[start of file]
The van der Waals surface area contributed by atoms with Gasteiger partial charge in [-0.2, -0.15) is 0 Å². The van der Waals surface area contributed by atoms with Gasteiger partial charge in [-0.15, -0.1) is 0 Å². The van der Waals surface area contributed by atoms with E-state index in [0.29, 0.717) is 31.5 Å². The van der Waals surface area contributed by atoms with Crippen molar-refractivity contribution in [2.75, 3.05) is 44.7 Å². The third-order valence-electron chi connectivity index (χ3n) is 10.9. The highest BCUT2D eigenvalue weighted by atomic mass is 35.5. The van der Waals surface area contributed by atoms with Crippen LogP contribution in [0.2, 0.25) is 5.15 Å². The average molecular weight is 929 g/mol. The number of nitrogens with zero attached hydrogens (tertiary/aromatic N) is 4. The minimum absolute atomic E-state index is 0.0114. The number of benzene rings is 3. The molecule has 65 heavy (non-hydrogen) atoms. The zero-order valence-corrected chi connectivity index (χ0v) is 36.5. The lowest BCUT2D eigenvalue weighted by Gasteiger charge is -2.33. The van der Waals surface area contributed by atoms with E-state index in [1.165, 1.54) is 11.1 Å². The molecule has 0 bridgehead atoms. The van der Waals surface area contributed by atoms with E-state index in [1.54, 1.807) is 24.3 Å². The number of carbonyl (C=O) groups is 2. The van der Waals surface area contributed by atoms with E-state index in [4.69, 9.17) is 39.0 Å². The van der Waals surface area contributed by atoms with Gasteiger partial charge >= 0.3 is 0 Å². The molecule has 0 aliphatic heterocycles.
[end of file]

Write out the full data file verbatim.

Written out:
The van der Waals surface area contributed by atoms with Gasteiger partial charge in [-0.2, -0.15) is 0 Å². The van der Waals surface area contributed by atoms with Gasteiger partial charge in [-0.15, -0.1) is 0 Å². The van der Waals surface area contributed by atoms with E-state index in [0.29, 0.717) is 31.5 Å². The van der Waals surface area contributed by atoms with Crippen molar-refractivity contribution in [2.75, 3.05) is 44.7 Å². The third-order valence-electron chi connectivity index (χ3n) is 10.9. The highest BCUT2D eigenvalue weighted by atomic mass is 35.5. The van der Waals surface area contributed by atoms with Crippen LogP contribution in [0.2, 0.25) is 5.15 Å². The average molecular weight is 929 g/mol. The number of nitrogens with zero attached hydrogens (tertiary/aromatic N) is 4. The minimum absolute atomic E-state index is 0.0114. The number of benzene rings is 3. The molecule has 65 heavy (non-hydrogen) atoms. The zero-order valence-corrected chi connectivity index (χ0v) is 36.5. The lowest BCUT2D eigenvalue weighted by Gasteiger charge is -2.33. The van der Waals surface area contributed by atoms with E-state index in [1.165, 1.54) is 11.1 Å². The molecule has 0 bridgehead atoms. The van der Waals surface area contributed by atoms with E-state index in [1.54, 1.807) is 24.3 Å². The number of carbonyl (C=O) groups is 2. The van der Waals surface area contributed by atoms with E-state index in [4.69, 9.17) is 39.0 Å². The van der Waals surface area contributed by atoms with Gasteiger partial charge >= 0.3 is 0 Å². The molecule has 0 aliphatic heterocycles.